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I realize that this question may be off-topic, but I do not know where else can I find a 'social media' where OR practitioners hang out. I am about to finish my math BSc. and about to do my masters. I am interested in learning more OR, so I would like to know which areas of mathematics are the most useful for OR?

Question: Which areas of mathematics should be strengthen in anticipation of doing OR? Strengthen can be understood as learning from a graduate text for subject X in the summer break.

Personally,:

  • Linear Algebra. I haven't touched a more advanced linalg book, but I made a point to try to use it in my thesis. I don't have a more advanced knowledge but I know the undergraduate material pretty intimately by usage.
  • Abstract Algebra. Took two courses, covered rigorously groups, rings, and fields.
  • Graph theory. Fairly ahead of the standard graph theory classes math and cs students take (did ramsey theory, turan graphs), I just like the subject.
  • Analysis. What you would expect to know of an undergraduate, rigorous single + multivar, rigorous real analysis, somewhat milder complex analysis (half of the class was complex analysis, the other half was intro to measure theory). In fact, I skipped a proper measure theory course, should I take this in my masters?
  • Probability, statistics, stochastics. I did a course in each, and I am strong in them, but I don't know if they are that relevant to OR?
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    $\begingroup$ Please, take a look at this and this. :) $\endgroup$
    – A.Omidi
    Apr 24, 2022 at 9:08

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Already I think you have a sufficiently strong math background for someone going into OR. Among your cohort in your Master's program there are likely to be students who have an undergraduate degree in IE, who will know more about OR than you do but less about math. And there will likely be some math majors, who have a similar background as yours, and folks from totally unrelated fields as well. So I would not worry that you are deficient in math as you head into your Master's.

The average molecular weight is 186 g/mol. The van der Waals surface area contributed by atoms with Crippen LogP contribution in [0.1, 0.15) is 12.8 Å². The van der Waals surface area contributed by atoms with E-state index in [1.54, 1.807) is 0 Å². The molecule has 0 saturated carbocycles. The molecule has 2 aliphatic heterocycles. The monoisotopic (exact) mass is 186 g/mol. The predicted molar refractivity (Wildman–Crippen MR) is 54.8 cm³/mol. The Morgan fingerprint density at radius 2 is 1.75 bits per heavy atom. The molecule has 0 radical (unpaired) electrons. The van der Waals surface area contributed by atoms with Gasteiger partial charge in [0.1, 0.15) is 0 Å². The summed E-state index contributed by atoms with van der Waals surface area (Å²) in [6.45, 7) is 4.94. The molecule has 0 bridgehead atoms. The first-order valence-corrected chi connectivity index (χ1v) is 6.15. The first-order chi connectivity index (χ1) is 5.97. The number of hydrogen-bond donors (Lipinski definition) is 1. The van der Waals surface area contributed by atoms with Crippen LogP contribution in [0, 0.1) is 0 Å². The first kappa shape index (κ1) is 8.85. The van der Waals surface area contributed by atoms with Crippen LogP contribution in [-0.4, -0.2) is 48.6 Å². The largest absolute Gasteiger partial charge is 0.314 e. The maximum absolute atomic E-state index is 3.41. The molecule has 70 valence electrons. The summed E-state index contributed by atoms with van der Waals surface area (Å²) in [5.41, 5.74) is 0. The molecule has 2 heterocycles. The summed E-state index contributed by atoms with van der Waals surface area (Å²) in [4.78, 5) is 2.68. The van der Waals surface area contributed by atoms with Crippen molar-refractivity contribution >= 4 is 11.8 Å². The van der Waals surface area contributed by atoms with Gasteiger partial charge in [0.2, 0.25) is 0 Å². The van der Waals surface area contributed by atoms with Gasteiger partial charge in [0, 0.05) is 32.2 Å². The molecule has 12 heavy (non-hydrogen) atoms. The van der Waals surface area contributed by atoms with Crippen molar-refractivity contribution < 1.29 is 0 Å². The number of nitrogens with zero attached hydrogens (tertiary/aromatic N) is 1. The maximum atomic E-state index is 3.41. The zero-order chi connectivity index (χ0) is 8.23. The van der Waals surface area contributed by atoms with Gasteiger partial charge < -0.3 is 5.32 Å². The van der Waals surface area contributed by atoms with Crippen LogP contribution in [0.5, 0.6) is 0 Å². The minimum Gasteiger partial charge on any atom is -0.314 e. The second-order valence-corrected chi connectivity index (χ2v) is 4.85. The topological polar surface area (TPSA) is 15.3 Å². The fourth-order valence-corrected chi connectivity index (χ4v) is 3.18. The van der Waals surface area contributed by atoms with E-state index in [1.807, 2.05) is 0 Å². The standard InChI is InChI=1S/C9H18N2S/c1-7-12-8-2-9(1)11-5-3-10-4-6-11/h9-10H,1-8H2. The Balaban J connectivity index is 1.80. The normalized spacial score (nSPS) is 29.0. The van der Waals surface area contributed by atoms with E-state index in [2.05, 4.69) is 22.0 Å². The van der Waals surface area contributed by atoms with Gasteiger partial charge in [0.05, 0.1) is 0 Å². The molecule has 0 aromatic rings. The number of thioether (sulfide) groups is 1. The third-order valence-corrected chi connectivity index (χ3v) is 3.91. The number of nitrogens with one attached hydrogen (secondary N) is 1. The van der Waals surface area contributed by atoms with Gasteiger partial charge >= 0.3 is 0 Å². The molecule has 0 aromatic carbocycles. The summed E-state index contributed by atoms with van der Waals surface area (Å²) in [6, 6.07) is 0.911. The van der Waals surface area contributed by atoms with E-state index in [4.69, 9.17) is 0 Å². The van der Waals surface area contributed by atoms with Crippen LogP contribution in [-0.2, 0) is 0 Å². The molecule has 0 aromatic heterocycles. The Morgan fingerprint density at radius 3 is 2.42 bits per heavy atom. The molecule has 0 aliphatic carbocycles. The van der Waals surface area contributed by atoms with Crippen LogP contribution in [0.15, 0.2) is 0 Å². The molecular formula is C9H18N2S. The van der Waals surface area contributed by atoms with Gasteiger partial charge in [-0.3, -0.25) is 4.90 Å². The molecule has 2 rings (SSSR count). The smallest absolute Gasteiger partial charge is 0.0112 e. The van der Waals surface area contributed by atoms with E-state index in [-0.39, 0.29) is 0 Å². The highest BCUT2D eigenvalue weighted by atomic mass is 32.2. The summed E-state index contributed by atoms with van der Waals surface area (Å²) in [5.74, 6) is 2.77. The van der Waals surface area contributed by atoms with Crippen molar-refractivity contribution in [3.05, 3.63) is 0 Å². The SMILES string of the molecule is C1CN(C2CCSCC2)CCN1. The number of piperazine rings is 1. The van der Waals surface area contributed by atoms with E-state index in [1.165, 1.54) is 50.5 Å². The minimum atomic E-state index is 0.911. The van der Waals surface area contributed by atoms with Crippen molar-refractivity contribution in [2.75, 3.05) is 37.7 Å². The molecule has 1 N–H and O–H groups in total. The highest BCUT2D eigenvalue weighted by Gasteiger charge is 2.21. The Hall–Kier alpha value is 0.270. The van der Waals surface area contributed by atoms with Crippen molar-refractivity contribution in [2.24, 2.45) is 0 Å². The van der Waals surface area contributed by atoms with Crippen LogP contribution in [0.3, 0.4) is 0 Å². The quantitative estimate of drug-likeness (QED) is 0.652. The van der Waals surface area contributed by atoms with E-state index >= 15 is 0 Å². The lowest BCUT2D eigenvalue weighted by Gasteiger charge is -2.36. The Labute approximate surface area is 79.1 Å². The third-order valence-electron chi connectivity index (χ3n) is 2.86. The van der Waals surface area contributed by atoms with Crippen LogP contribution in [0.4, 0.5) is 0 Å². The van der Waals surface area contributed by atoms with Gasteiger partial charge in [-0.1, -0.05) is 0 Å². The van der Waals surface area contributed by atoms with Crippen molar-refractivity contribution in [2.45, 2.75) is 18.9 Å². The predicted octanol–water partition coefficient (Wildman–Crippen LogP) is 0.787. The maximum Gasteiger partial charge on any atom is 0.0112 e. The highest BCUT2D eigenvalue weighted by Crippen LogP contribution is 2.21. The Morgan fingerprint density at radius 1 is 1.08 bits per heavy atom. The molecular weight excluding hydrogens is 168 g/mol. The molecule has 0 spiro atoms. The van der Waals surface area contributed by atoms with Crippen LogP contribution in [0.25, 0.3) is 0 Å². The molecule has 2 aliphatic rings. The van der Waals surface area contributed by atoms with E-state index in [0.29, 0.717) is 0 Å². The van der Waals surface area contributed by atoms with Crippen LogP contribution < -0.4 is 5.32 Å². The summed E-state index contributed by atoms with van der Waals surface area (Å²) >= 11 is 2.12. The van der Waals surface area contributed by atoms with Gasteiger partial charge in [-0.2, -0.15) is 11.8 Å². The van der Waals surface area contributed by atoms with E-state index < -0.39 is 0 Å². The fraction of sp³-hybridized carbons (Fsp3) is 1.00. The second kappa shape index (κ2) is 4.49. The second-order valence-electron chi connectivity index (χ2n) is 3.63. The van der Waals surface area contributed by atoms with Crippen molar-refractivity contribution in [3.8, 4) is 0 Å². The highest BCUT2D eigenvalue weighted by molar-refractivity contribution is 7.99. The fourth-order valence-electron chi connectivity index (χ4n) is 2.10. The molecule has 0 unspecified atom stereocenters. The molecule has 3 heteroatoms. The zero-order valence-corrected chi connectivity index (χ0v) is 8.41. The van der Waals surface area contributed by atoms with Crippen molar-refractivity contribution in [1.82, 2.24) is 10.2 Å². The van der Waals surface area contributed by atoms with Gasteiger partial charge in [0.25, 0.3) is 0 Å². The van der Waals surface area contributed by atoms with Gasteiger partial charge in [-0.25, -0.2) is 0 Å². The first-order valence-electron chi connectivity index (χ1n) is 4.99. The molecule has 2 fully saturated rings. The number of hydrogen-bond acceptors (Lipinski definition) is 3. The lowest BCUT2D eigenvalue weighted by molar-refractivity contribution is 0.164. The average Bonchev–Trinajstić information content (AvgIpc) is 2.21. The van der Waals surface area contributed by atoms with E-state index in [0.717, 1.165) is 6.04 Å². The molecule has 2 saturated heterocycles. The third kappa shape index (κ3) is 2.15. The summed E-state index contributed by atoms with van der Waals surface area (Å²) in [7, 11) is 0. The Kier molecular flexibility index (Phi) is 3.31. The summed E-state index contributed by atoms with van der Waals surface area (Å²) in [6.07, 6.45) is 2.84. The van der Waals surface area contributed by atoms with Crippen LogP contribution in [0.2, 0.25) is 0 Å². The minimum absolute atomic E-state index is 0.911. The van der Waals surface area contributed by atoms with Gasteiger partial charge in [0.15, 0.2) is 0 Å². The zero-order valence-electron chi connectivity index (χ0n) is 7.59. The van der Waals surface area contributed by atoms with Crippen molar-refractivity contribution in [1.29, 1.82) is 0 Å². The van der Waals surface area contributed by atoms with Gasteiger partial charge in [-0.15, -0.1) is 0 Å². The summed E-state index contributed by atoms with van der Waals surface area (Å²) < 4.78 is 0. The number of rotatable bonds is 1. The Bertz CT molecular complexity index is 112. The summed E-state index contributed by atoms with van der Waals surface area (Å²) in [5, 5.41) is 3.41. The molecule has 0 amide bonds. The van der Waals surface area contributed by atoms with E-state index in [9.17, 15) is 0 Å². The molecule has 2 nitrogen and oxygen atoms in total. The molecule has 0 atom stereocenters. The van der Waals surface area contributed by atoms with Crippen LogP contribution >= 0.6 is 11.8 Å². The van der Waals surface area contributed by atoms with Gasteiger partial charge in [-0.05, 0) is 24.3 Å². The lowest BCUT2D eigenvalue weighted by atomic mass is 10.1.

But to your specific question about which math fields are most relevant, I would say it's useful to have a solid understanding of the fundamentals of:

  • Linear algebra (important for linear programming theory and algorithms)
  • Graph theory (important for combinatorial optimization)
  • Real analysis (important if you specialize in continuous optimization, but even if you don't, the mathematical maturity students typically gain in real analysis courses is useful throughout OR)
  • Probability, stats, stochastics (all are heavily used in OR)

For a Master's program, a first course in each of these is usually sufficient, though of course having taken more won't hurt you.

You most likely won't use much abstract algebra or complex analysis, but again, it won't hurt you.

You didn't say much about your computing background, but if you haven't done too much coding, you might want to spend the summer improving your skills there instead of in math. Learn or improve your Python, MATLAB, Julia, etc.

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I agree with Larry that you've already got most of what you need. I would suggest taking a look at numerical analysis. An understanding of convergence arguments for algorithms and, perhaps more importantly, how mathematics on a computer diverges from mathematics as taught in a math class can be helpful and at times critical.

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